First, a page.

2. Kindness: adding understanding, perspective and compassion in our awareness
3. Beginner's mind: cultivating a sense of discovery and playfulness to our experience
4. Non-judging: postponing judgments of good or bad, seeing the experience for what it is, as it is...
5. Patience, tolerance: allowing time for the experience to unfold at its own pace
6. Trust and faith: having confidence in our own strengths and inner knowings, asking ourselves questions and waiting for the inner wisdom to arise...resolving problems as they arise while focusing on positive outcomes with courage...trusting that we can learn and grow to be who we want to be
7. Non-striving: letting be what is... accepting what can't change, resolving the possible gradually
8. Acceptance: being with what is with compassion for yourself and others
9. Letting go: coming back to the here and now and letting go of what is unhelpful and choosing again wisely
10. Equanimity: having a sense of balance, not seeking extremes, cultivating equilibrium, being calm, cool and collected especially in times of stress...being a mountain....being a rock.
We are inviting you to listen to the free mp3 audio mindfulness exercises published on our website (click here to access audio) designed as practices and strategies to assist you to restore balance, to become calmer, more aware so you can ease stresses and struggles in your life.
The research indicates that when you practice mindfulness for 20 minutes or more, every day, you actually change your brain. That is the part of the brain that is responsible for the stress reaction such as anxiety, anger, disgust and sadness becomes less active while other parts of the brain responsible for relaxation, calmness, comfort as well as curiosity, interest, perspectives are activated more easily. Mindfulness allows you to access more of all of your brain functions.
As you become more familiar with the practices, that we are presenting in this website, you can include them more readily in your day-to-day activities in a way that feels right for you, modifying them, making them your own. Initially, we recommend listening to the exercises every day and then to put them into practice in your day often as a matter of routine so that in times of needs they are more effective. Like any skills, the more you practice, the more easily you can apply the strategies in your life when you really need it.
There are two main types of mindfulness practices: formal and informal. The formal practice is the meditation which means that we set aside a specific time of the day and length of time (10-30min) to sit silently to develop mindfulness awareness, often choosing an anchor such as our breath, our senses, our body, a thought, a phrase or an activity such as walking. This is akin to going to the gym where we build the muscles of "attention" and "awareness".
The informal practice is when we bring mindfulness to our daily activities, taking a few seconds to a few minutes, to stop, to be aware, to come out of automatic mode, to be present, to wake up to our lives, one moment at the time and to choose to think and respond in a way that is helpful. Both types of practices reinforce each other, and are opportunities to relate to ourselves and experience in a different way; to re-wire our mind, being conscious of our negative bias, to re-think, appreciate and take in the good in our lives. Over and over again we become more present, aware, observing in a non-judgmental way what is there. Both practices promote clarity and awareness, strengthening concentration, focus, to “be” in the moment, to gain more perspective, to calm ourselves, to savour, to appreciate our life as it is.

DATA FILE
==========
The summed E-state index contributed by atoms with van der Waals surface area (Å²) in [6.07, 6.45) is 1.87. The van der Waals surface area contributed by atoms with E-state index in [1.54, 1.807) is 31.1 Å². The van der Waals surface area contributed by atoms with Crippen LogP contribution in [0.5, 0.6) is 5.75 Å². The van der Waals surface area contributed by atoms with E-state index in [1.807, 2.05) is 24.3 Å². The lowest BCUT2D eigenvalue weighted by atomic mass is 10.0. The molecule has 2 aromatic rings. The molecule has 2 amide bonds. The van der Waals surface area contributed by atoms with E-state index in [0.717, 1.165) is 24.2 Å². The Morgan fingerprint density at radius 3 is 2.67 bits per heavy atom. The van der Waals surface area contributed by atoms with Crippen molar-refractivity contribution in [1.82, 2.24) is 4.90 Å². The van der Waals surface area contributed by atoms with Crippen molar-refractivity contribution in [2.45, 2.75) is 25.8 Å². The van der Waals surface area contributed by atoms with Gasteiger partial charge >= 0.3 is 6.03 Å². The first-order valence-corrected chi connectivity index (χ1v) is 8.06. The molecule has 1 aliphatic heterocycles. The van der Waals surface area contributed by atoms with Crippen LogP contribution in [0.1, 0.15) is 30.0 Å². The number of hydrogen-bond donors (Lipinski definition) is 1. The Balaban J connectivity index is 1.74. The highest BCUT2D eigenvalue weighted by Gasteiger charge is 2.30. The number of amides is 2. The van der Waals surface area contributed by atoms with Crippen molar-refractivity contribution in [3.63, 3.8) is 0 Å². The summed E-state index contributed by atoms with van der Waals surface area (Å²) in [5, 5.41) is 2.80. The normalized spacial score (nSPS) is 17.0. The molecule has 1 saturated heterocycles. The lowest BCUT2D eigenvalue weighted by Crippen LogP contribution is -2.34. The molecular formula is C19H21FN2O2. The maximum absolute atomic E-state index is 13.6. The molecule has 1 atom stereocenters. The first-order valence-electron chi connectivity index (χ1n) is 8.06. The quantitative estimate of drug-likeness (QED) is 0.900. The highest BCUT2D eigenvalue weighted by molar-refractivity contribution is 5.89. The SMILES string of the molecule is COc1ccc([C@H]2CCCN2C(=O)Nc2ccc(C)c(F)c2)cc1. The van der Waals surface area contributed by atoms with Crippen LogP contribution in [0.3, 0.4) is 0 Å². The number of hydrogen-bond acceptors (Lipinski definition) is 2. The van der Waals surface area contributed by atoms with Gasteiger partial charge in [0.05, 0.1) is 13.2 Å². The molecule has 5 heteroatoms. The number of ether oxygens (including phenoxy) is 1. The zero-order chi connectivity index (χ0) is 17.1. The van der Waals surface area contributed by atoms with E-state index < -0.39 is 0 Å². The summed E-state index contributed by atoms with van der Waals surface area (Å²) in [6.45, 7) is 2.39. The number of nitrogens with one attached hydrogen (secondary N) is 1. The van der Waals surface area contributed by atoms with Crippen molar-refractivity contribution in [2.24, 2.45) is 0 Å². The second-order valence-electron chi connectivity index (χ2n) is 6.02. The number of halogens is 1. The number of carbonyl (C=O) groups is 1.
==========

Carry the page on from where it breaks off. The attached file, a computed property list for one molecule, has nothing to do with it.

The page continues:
Mindfulness promotes understanding, insight and wisdom. Like everyone else, as you set your intention to focus on your breath or some other point of focus, you will find that your mind has a tendency to wander. Very normal, so we attend to our mind with patience and tolerance. When your mind wanders, it is a great opportunity to have a peek at your automatic mode of thinking or default mode of focusing on problems, rehashing the past, anticipating the future, analysing, fantasising, and dwelling on the sense of self. Your wandering mind shows you how your mind operates. During the meditation, you are focusing on your anchor and as the mind wanders, you become the observer of your mind; the witness defusing from your thoughts and feelings...observing... being aware... waking up to the moment. In this way you becoming present again and again, standing back from your thoughts, being discerning, enabling you to guide your mind more skilfully.
The wonderful benefits of mindfulness, meditation and self-compassion on mental and physical health have been well documented in research, but we also know that mindfulness is not appropriate all the time, for everyone. There are times when those practices may not be advisable.
Individuals who suffer currently from severe depression, anxiety, post traumatic conditions or those who have psychotic or schizoid tendencies need to seek professional advice before listening to the following audio. If you have any doubts or concerns please contact your health professional for guidance. The following mindfulness practices are educational in nature and they are not meant to replace psychological or medical treatment but rather can be used as an adjunct to therapy.
If as you listen to the following meditation audio you have unusual or distressing experiences please stop and seek professional advice from your general practitioner or psychologist.
You can access additional Guided Audio Meditations on the Free Mindful Meditations page
Complete Mindfulness Meditation (32min)
This is a complete mindfulness meditation which includes breath awareness and body scan.